Hamilton doctor takes ‘hot car challenge’ to show dangerous effects heat can have on kids

Click to play video: 'Hamilton doctor describes ‘hot car challenge’' Hamilton doctor describes ‘hot car challenge’
WATCH ABOVE: Dr. Anthony Crocco, chief of pediatric emergency at McMaster Children’s Hospital, takes part in the ‘hot car challenge,’ which was livestreamed on Hamilton Health Sciences’ Facebook account – Jul 19, 2017

A Hamilton doctor has taken the ‘hot car challenge’ to raise awareness about the dangers of leaving children in vehicles during the summer and how quickly it can lead to heat-related illnesses.

“I feel thirsty and I feel uncomfortable and so I can only imagine if it was a hotter day today or if I was a little child that was strapped into a car seat what that would feel like, and I think it would be considerably worse than this,” Dr. Anthony Crocco, chief of pediatric emergency at McMaster Children’s Hospital, told reporters Tuesday afternoon while resting on a stretcher after spending around 15 minutes confined inside a car outside of the hospital.

Environment Canada reported a temperature of 27 C in Hamilton at the time of the challenge with mostly cloudy sky and a humidex of 35 C. However officials said in the minutes Crocco was in the car, the interior temperature reached up to around 40 C. If there was full sunshine, paramedics said the temperature could have risen to 60 or 65 C.

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The event was livestreamed on Hamilton Health Sciences’ Facebook account. Crocco sat on a child’s car seat and Hamilton Paramedics monitored Crocco’s vital signs throughout the challenge. Before calling off the event, he said he wanted to get out before the onset of more severe heat-related symptoms.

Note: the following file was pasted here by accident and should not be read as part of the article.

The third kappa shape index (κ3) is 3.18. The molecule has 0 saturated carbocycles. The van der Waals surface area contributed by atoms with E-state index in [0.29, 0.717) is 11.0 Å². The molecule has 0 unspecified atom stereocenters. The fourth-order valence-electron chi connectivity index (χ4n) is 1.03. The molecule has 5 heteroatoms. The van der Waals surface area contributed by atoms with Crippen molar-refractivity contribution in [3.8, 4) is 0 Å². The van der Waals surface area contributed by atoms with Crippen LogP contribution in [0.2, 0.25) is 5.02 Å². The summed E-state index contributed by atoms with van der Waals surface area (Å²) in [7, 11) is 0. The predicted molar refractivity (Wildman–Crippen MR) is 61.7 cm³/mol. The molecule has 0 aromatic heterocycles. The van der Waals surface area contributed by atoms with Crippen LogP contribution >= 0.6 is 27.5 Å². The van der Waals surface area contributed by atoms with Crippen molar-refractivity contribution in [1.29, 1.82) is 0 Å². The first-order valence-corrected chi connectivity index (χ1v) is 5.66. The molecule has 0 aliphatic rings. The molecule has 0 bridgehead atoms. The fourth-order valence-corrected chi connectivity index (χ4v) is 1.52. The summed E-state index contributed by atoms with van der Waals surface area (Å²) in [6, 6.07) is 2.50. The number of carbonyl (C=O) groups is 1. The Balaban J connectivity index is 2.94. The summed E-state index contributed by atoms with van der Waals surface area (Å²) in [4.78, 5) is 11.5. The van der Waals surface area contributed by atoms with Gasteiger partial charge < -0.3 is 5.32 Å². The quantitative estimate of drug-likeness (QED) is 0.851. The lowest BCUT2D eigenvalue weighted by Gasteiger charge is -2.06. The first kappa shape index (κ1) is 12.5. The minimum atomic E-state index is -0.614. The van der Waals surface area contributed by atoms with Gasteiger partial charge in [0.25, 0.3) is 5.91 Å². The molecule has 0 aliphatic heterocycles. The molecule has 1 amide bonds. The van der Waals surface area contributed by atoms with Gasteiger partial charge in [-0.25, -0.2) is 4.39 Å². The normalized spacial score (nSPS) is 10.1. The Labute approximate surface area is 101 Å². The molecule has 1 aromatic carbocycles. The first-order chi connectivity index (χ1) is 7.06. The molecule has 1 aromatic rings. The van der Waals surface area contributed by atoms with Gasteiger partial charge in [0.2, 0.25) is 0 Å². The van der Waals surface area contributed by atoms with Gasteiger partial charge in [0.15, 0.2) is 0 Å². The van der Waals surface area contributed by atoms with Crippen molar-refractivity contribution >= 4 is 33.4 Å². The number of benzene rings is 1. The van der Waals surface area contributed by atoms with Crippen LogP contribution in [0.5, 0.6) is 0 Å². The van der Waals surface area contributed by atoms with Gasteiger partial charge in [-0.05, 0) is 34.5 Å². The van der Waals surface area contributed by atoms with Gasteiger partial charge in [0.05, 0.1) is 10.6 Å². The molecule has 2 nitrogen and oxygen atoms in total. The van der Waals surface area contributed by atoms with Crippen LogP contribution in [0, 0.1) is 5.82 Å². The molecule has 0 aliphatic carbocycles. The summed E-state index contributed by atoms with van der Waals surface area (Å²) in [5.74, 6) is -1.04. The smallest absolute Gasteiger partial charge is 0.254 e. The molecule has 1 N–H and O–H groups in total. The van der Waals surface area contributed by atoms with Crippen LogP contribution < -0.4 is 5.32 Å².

“What I don’t want to do is get to the point where I stop sweating,” Crocco said.

“What we saw was is just a small increase in his breathing rate, so that just happens as your body is trying to cool itself,” Michelle Greenspoon, a primary care paramedic with the Hamilton Paramedic Service, said.

READ MORE: Heat stroke, heat exhaustion and sun poisoning: What you should know

“The same thing happens with sweating, so your body is just trying to cool yourself by putting the perspiration all over your body.”

She said crews were called to 65 heat-related emergencies last summer. The incidents ranged involved people feeling hot in a public place, reports of heat exhaustion and paramedics were called to two situations involving children under the age of two who were accidentally locked in a vehicle. She said 17 of the emergencies involved people who were under the age of 18.

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WATCH: Hamilton doctor takes ‘hot car challenge.’ Lama Nicolas reports.

Click to play video: 'Hamilton doctor takes ‘hot car challenge’' Hamilton doctor takes ‘hot car challenge’
Hamilton doctor takes ‘hot car challenge’ – Jul 19, 2017

Meanwhile, Crocco said while he had room to move around, small kids buckled into a car seat do not have that ability. He said children are particularly at risk for heat-related illness.

“Kids are very small … they lose water very, very quickly with sweating. They can quickly go from being OK to over-heated, what we call heat stroke, because they become dehydrated,” Crocco said.

“When you stop sweating and your skin becomes very red and dry, that’s very dangerous. It’s at that point that the body is no longer able to control the temperature rise … people can develop lethargy, coma, seizures, and that’s when kids die.”

Officials encouraged people to call 911 immediately if a child is found unattended in a vehicle. Crocco said he hopes people think about the consequences and be mindful when travelling.

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“If I can prevent one or two of these things from happening, that’s much more valuable than treating (a child) on the tail end,” he said.

With files from Lama Nicolas

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